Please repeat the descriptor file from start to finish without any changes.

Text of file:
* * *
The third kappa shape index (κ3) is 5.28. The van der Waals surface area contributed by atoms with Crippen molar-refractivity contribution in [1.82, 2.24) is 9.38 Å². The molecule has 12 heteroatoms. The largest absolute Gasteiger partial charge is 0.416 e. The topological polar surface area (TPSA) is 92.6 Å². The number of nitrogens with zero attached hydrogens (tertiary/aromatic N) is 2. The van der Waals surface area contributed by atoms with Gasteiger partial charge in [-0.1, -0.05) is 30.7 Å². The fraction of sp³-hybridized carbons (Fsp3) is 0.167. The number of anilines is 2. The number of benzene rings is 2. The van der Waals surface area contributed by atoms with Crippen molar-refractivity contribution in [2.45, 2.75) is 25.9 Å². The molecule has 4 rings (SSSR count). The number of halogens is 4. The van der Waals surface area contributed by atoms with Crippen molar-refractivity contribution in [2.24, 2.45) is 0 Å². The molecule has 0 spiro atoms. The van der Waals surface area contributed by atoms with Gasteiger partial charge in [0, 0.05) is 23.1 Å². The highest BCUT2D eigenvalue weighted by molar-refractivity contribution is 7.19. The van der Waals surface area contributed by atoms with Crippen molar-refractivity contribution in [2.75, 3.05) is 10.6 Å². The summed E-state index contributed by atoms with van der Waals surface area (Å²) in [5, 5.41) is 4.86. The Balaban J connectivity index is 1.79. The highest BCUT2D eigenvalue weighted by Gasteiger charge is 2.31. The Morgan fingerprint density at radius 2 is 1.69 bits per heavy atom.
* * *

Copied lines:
The third kappa shape index (κ3) is 5.28. The van der Waals surface area contributed by atoms with Crippen molar-refractivity contribution in [1.82, 2.24) is 9.38 Å². The molecule has 12 heteroatoms. The largest absolute Gasteiger partial charge is 0.416 e. The topological polar surface area (TPSA) is 92.6 Å². The number of nitrogens with zero attached hydrogens (tertiary/aromatic N) is 2. The van der Waals surface area contributed by atoms with Gasteiger partial charge in [-0.1, -0.05) is 30.7 Å². The fraction of sp³-hybridized carbons (Fsp3) is 0.167. The number of anilines is 2. The number of benzene rings is 2. The van der Waals surface area contributed by atoms with Crippen molar-refractivity contribution in [2.45, 2.75) is 25.9 Å². The molecule has 4 rings (SSSR count). The number of halogens is 4. The van der Waals surface area contributed by atoms with Crippen molar-refractivity contribution in [2.24, 2.45) is 0 Å². The molecule has 0 spiro atoms. The van der Waals surface area contributed by atoms with Gasteiger partial charge in [0, 0.05) is 23.1 Å². The highest BCUT2D eigenvalue weighted by molar-refractivity contribution is 7.19. The van der Waals surface area contributed by atoms with Crippen molar-refractivity contribution in [2.75, 3.05) is 10.6 Å². The summed E-state index contributed by atoms with van der Waals surface area (Å²) in [5, 5.41) is 4.86. The Balaban J connectivity index is 1.79. The highest BCUT2D eigenvalue weighted by Gasteiger charge is 2.31. The Morgan fingerprint density at radius 2 is 1.69 bits per heavy atom.